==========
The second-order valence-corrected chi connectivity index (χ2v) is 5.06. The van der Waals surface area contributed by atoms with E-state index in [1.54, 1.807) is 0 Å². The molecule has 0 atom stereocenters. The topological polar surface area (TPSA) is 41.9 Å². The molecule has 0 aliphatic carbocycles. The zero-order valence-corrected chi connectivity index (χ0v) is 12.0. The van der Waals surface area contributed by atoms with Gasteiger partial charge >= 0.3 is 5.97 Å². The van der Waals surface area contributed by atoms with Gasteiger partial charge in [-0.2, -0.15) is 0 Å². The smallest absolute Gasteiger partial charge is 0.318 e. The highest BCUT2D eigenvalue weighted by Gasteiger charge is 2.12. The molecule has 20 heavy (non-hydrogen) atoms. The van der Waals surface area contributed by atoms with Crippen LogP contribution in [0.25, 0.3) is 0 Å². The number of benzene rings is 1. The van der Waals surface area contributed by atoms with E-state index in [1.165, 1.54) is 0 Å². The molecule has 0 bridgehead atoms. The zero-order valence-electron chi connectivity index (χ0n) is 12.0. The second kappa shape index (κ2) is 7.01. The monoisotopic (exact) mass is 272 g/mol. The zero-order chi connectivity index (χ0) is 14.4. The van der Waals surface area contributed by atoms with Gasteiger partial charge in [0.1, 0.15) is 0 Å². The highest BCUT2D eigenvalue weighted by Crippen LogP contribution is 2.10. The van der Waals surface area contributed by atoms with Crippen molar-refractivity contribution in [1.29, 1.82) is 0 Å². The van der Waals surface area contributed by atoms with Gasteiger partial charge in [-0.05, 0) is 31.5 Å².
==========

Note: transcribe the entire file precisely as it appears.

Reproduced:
The second-order valence-corrected chi connectivity index (χ2v) is 5.06. The van der Waals surface area contributed by atoms with E-state index in [1.54, 1.807) is 0 Å². The molecule has 0 atom stereocenters. The topological polar surface area (TPSA) is 41.9 Å². The molecule has 0 aliphatic carbocycles. The zero-order valence-corrected chi connectivity index (χ0v) is 12.0. The van der Waals surface area contributed by atoms with Gasteiger partial charge >= 0.3 is 5.97 Å². The van der Waals surface area contributed by atoms with Gasteiger partial charge in [-0.2, -0.15) is 0 Å². The smallest absolute Gasteiger partial charge is 0.318 e. The highest BCUT2D eigenvalue weighted by Gasteiger charge is 2.12. The molecule has 20 heavy (non-hydrogen) atoms. The van der Waals surface area contributed by atoms with Crippen LogP contribution in [0.25, 0.3) is 0 Å². The number of benzene rings is 1. The van der Waals surface area contributed by atoms with E-state index in [1.165, 1.54) is 0 Å². The molecule has 0 bridgehead atoms. The zero-order valence-electron chi connectivity index (χ0n) is 12.0. The second kappa shape index (κ2) is 7.01. The monoisotopic (exact) mass is 272 g/mol. The zero-order chi connectivity index (χ0) is 14.4. The van der Waals surface area contributed by atoms with Gasteiger partial charge in [0.1, 0.15) is 0 Å². The highest BCUT2D eigenvalue weighted by Crippen LogP contribution is 2.10. The van der Waals surface area contributed by atoms with Crippen molar-refractivity contribution in [1.29, 1.82) is 0 Å². The van der Waals surface area contributed by atoms with Gasteiger partial charge in [-0.05, 0) is 31.5 Å².